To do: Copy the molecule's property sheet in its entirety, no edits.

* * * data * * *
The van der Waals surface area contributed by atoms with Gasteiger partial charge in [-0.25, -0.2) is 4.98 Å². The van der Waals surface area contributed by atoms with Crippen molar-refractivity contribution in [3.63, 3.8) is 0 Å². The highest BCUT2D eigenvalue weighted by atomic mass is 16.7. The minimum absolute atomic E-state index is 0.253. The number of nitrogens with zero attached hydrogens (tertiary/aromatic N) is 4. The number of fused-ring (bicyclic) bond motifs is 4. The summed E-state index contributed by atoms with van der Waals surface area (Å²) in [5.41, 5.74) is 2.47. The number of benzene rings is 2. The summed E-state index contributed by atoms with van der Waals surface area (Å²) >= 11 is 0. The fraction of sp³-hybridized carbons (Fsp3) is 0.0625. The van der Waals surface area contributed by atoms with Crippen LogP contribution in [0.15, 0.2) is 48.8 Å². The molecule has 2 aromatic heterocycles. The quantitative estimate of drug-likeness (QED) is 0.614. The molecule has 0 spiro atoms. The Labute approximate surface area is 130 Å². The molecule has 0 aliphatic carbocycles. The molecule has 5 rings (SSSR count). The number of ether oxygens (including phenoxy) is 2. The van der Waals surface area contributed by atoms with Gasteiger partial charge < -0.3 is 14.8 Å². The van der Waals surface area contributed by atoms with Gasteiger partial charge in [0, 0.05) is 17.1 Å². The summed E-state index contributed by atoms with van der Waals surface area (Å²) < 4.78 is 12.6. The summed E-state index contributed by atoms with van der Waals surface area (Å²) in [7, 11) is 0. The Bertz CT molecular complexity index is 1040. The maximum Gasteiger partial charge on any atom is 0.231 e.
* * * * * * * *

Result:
The van der Waals surface area contributed by atoms with Gasteiger partial charge in [-0.25, -0.2) is 4.98 Å². The van der Waals surface area contributed by atoms with Crippen molar-refractivity contribution in [3.63, 3.8) is 0 Å². The highest BCUT2D eigenvalue weighted by atomic mass is 16.7. The minimum absolute atomic E-state index is 0.253. The number of nitrogens with zero attached hydrogens (tertiary/aromatic N) is 4. The number of fused-ring (bicyclic) bond motifs is 4. The summed E-state index contributed by atoms with van der Waals surface area (Å²) in [5.41, 5.74) is 2.47. The number of benzene rings is 2. The summed E-state index contributed by atoms with van der Waals surface area (Å²) >= 11 is 0. The fraction of sp³-hybridized carbons (Fsp3) is 0.0625. The van der Waals surface area contributed by atoms with Crippen LogP contribution in [0.15, 0.2) is 48.8 Å². The molecule has 2 aromatic heterocycles. The quantitative estimate of drug-likeness (QED) is 0.614. The molecule has 0 spiro atoms. The Labute approximate surface area is 130 Å². The molecule has 0 aliphatic carbocycles. The molecule has 5 rings (SSSR count). The number of ether oxygens (including phenoxy) is 2. The van der Waals surface area contributed by atoms with Gasteiger partial charge < -0.3 is 14.8 Å². The van der Waals surface area contributed by atoms with Gasteiger partial charge in [0, 0.05) is 17.1 Å². The summed E-state index contributed by atoms with van der Waals surface area (Å²) < 4.78 is 12.6. The summed E-state index contributed by atoms with van der Waals surface area (Å²) in [7, 11) is 0. The Bertz CT molecular complexity index is 1040. The maximum Gasteiger partial charge on any atom is 0.231 e.